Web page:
Minggu, 20 November 2011

U.S Reject anti Abortion

Mississippi State voters constitutional amendment aimed at banning abortion refused, a defeat for opponents of abortion want a Supreme Court decision legalizing abortion in the overthrow of the United States.
With 85% of the reports of the temple, 58% of voters rejected the measure and 42% of the votes, according to the Clarion-Ledger newspaper in the capital, Jackson.
The so-called "personality change" adopted, in Mississippi the first state to define fertilized egg as a person. Measure ban abortions without exceptions for rape or incest. It would also prohibit certain forms of contraception and infertility methods lead to the loss of the embryo.
The same year saw a number of countries have agreed to restrictions on abortion, the defeat of the Mississippi was a blow for them to raise the problem of personality to get more votes in the state next year.

Similar measures failed in Colorado in 2008 and 2010.
Support measures, which aims ultimately to undo Roe v. Wade, the 1973 U. S. Supreme Court legalized abortion, said she was disappointed but not give up.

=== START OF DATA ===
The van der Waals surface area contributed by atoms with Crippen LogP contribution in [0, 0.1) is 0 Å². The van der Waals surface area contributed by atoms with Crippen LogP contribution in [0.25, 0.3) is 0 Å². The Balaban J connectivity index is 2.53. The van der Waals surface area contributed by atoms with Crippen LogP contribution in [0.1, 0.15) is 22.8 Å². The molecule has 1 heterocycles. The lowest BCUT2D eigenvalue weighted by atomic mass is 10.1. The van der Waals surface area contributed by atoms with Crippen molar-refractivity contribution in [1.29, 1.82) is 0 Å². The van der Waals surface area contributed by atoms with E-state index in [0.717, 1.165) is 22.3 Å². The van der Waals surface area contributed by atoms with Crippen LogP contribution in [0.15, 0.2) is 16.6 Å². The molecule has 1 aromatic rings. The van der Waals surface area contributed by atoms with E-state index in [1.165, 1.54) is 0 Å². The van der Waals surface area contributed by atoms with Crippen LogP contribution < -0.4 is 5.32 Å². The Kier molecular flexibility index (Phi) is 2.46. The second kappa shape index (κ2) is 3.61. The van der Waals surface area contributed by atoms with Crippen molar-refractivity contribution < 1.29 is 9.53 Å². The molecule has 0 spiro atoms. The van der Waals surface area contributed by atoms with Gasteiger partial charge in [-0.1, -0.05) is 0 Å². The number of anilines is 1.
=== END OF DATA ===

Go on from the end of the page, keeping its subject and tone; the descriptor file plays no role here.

"I'm ready to go again," said Keith Mason, United States personality of the founder, in Jackson. "We have a voice to speak, and I am proud of the Mississippi."
Critics of the measure, who argued it could be criminalized routine medical care and women's lives have been threatened, have applauded the voters for it to derail.

"I am proud of the people in Mississippi, to take decisions to make on this issue," said Shelley Abrams, director of the only abortion clinic status.
Officials say that the election of governor and a list of electoral initiatives in Mississippi has helped drive a strong turnout on Tuesday, but the passion on both sides of the issue of personality reflected in the state.
For some voters, the decision hinged solely their opinions on abortion, while others struggle with the broader effect of the change. There is heated debate about the extent of contraception and in vitro fertilization are limited options.
"I work in healthcare and have their own personal challenges to reproductive problems. These problems must be between a man and a woman," said Felicia Denson, 35, after voting against the measure in a church in a suburb of Jackson .
"I am pro-life and against abortion, but the law is too vague," he added.
Farrah Newman, an ophthalmologist, who is seven months pregnant with her third, said he voted for the amendment.
"I am a mother and a wife and a doctor and a Christian," he said. "I studied this and found nothing strong enough to be my belief that a person is a person who at the time of conception. Deny"

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